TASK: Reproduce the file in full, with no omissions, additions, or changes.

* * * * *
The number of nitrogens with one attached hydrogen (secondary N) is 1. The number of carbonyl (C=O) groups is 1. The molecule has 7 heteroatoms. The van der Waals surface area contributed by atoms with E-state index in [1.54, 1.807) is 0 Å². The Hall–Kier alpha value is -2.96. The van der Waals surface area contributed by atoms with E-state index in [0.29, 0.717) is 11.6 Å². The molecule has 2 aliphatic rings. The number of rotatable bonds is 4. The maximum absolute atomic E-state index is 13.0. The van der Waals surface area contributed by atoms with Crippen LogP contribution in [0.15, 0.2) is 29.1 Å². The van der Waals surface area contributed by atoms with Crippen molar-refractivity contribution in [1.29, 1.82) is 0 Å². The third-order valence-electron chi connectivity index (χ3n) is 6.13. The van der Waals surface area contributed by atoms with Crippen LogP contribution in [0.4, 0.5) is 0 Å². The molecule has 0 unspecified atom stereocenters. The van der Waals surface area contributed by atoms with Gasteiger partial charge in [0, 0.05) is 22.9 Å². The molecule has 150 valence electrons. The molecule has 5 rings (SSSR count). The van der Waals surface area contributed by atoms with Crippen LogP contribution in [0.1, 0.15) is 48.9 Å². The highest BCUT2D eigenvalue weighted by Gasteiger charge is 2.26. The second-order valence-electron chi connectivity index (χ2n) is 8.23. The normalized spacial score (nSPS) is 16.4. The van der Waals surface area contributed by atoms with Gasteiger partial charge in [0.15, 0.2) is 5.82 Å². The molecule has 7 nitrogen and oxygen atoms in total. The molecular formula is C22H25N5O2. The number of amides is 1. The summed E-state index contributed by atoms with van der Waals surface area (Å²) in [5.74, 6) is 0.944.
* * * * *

The number of nitrogens with one attached hydrogen (secondary N) is 1. The number of carbonyl (C=O) groups is 1. The molecule has 7 heteroatoms. The van der Waals surface area contributed by atoms with E-state index in [1.54, 1.807) is 0 Å². The Hall–Kier alpha value is -2.96. The van der Waals surface area contributed by atoms with E-state index in [0.29, 0.717) is 11.6 Å². The molecule has 2 aliphatic rings. The number of rotatable bonds is 4. The maximum absolute atomic E-state index is 13.0. The van der Waals surface area contributed by atoms with Crippen LogP contribution in [0.15, 0.2) is 29.1 Å². The van der Waals surface area contributed by atoms with Crippen molar-refractivity contribution in [1.29, 1.82) is 0 Å². The third-order valence-electron chi connectivity index (χ3n) is 6.13. The van der Waals surface area contributed by atoms with Crippen LogP contribution in [0.4, 0.5) is 0 Å². The molecule has 0 unspecified atom stereocenters. The van der Waals surface area contributed by atoms with Gasteiger partial charge in [0, 0.05) is 22.9 Å². The molecule has 150 valence electrons. The molecule has 5 rings (SSSR count). The van der Waals surface area contributed by atoms with Crippen LogP contribution in [0.1, 0.15) is 48.9 Å². The highest BCUT2D eigenvalue weighted by Gasteiger charge is 2.26. The second-order valence-electron chi connectivity index (χ2n) is 8.23. The normalized spacial score (nSPS) is 16.4. The van der Waals surface area contributed by atoms with Gasteiger partial charge in [0.15, 0.2) is 5.82 Å². The molecule has 7 nitrogen and oxygen atoms in total. The molecular formula is C22H25N5O2. The number of amides is 1. The summed E-state index contributed by atoms with van der Waals surface area (Å²) in [5.74, 6) is 0.944.